Down below, there is a snark-fest going on about c.g. animators versus graphite animators. Who's better? Who's more skilled? Who deserves more respect? ... and so on.
Me, I think both sets of artists are talented, and should get our praise and our thanks for all the entertainment they've provided us. But that's not what I want to get into here. Rather, it's observations like these:
…I agree about CG animators being mostly button-pushers compared to the artistry of 2D animators like the Nine Old Men …
...I think long gone are the days when animators were considered "super stars" or even "actors". With schools pumping out animators at a record pace...animators are becoming acknowledged as little more than button-pushers by the big studios. …
... 2D had many artists who produced the girth of the animation with their single hand. They got higher salaries because they could not be so easily replaced ....
Judging from the above comments, people seem to think that:
A) Disney's vaunted "Nine Old Men" were animation stars who made lots of money, and
B) Artists who drew hand-drawn animation earned bigger salaries than others in the field.
Woolie Reitherman, who climbed to the summit of the Disney empire running the company's feature animation department, told me:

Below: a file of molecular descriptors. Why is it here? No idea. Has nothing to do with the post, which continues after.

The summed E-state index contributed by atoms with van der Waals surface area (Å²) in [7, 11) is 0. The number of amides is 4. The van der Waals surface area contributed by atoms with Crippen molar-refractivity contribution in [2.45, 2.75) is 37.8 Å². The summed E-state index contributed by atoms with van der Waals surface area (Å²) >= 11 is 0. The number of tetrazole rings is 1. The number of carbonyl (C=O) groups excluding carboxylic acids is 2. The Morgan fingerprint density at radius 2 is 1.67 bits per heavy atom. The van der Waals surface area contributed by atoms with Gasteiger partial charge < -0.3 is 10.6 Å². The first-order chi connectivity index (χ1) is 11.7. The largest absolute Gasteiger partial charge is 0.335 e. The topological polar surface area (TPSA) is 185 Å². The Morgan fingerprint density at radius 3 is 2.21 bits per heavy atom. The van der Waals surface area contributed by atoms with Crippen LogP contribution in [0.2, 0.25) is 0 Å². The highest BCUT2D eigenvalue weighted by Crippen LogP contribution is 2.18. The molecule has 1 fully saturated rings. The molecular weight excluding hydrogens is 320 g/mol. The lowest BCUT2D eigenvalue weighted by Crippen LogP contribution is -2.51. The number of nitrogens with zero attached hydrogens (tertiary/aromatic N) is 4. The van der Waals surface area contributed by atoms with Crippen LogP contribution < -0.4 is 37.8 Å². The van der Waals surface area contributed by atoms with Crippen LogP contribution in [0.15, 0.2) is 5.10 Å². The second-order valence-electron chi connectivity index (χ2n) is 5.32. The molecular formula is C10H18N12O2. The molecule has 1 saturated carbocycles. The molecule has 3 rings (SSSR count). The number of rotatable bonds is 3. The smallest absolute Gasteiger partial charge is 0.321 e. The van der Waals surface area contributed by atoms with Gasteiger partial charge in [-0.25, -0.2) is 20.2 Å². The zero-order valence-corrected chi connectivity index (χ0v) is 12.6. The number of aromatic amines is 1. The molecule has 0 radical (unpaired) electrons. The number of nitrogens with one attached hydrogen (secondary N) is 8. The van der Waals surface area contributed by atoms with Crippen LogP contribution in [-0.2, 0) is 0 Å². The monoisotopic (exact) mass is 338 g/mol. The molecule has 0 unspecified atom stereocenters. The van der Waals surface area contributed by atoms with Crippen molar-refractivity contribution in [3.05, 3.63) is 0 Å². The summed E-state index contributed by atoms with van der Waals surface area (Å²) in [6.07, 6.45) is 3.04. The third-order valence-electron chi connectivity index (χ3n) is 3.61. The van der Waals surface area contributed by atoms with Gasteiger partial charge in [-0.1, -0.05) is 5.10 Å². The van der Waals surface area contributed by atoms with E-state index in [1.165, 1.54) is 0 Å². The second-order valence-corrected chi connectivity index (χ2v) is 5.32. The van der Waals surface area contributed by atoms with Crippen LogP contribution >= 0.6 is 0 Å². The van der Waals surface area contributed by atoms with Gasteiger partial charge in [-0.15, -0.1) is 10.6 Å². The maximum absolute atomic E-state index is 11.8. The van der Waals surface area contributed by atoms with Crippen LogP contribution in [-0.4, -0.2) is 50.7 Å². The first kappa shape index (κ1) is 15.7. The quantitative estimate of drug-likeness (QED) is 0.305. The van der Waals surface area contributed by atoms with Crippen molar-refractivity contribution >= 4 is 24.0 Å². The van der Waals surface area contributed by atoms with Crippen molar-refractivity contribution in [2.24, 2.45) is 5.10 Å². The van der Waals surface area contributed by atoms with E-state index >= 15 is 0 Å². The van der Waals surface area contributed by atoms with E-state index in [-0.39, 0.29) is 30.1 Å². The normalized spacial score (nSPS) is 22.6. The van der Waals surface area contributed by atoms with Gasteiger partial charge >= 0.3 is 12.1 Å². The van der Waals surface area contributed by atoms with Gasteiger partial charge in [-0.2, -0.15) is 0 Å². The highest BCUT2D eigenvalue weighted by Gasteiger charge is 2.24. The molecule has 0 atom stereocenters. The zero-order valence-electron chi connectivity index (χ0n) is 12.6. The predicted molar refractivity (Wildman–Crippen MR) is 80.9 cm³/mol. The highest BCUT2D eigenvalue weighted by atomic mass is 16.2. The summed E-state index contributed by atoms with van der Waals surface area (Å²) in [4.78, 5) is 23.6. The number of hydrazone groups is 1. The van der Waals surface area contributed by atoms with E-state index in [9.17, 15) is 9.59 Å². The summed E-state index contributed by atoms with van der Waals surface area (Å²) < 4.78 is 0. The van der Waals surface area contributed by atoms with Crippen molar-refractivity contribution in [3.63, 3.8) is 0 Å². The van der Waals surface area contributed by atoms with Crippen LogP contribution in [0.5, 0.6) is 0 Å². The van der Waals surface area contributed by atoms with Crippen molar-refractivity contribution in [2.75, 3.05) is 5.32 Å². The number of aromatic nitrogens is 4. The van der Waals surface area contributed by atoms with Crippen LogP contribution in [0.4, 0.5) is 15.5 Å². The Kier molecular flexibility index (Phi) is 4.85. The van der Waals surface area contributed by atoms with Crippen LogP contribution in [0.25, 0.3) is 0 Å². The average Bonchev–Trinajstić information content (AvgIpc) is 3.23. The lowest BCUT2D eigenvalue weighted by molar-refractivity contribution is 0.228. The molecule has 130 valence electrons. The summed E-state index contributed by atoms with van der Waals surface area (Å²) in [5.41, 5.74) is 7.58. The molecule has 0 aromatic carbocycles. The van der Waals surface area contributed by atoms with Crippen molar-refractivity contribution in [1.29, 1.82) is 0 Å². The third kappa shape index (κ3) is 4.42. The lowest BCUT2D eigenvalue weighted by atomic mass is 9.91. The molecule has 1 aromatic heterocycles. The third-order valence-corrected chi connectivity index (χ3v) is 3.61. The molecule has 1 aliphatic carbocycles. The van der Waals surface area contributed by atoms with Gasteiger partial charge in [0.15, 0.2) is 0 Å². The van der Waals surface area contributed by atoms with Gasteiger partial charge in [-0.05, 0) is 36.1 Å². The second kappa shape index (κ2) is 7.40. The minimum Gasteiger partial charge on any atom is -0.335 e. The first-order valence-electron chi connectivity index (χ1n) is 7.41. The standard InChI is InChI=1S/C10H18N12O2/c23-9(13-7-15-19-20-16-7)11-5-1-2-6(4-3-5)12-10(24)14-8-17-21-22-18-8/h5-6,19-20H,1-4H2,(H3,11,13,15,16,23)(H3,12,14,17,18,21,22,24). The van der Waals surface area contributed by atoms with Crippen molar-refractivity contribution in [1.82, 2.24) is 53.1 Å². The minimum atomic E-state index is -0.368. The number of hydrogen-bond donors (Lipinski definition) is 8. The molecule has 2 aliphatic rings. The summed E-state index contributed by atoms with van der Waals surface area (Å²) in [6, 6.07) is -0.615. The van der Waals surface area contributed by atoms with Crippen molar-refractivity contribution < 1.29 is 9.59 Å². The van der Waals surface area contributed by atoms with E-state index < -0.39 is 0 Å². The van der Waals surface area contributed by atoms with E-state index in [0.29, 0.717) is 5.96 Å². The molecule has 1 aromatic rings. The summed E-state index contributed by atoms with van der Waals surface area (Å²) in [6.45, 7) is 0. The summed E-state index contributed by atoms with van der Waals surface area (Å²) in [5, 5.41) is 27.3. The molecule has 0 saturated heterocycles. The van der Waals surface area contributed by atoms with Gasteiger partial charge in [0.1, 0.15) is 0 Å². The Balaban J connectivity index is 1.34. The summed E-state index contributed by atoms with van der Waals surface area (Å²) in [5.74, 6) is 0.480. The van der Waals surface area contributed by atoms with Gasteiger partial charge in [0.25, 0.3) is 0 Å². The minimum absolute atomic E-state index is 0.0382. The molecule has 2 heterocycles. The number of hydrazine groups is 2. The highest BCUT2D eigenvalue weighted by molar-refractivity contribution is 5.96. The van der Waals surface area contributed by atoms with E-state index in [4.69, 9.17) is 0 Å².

"I didn't get rich from the salary they paid me around here. It was never very much. The reason I'm well off is because of the stock options. It's the reason all of us are doing better than all right."
A veteran Disney layout artist ... who worked at the studio for three and a half decades ... said to me at one of TAG's award banquets honoring fifty-year veterans:
"Animation is the part of the movie business where you work fifty years because you have to ..."
My father, a Disney background artist for decades, was once screamed at by a talented but disgruntled short-timer on his way out the door:
"I don't know what's wrong with you people! You work here year after year, and for next to nothing! Why do you put up with it?!"
Dear old Dad, at the time of his death, was making $500 per week. After thirty-six years of employment.
Please don't misunderstand me. Nobody was chained to their desks at Disney. Nobody slept under their desks (at least, not in the modern era). The place was considered the "country club" of animation studios, with ball fields, ping-pong tables, a pleasant commissary, and a work schedule that (usually) wasn't soul-crushing.
But high pay? It wasn't part of the equation.
And while many Disney animators were known inside the profession, nobody on the far side of Monrovia knew who they were. It was only in later years that wider recognition arrived.
There was really only one ten-year span where animators' fame and salaries grew geometrically, and that was the 1990s. For one brief shining and unsustainable moment, animators made fairly ginormous salaries and got their names and pictures in glossy magazines. But it didn't last. Animated features didn't make the mountains of money the conglomerates expected, and after a little while supply of talent caught up to demand.
At which point, weekly paychecks fell back to earth.
So let's stop hallucinating over wage levels that never were. With the exception of the nineties, animation salaries have never been exorbitant. Even for the Nine Old Men.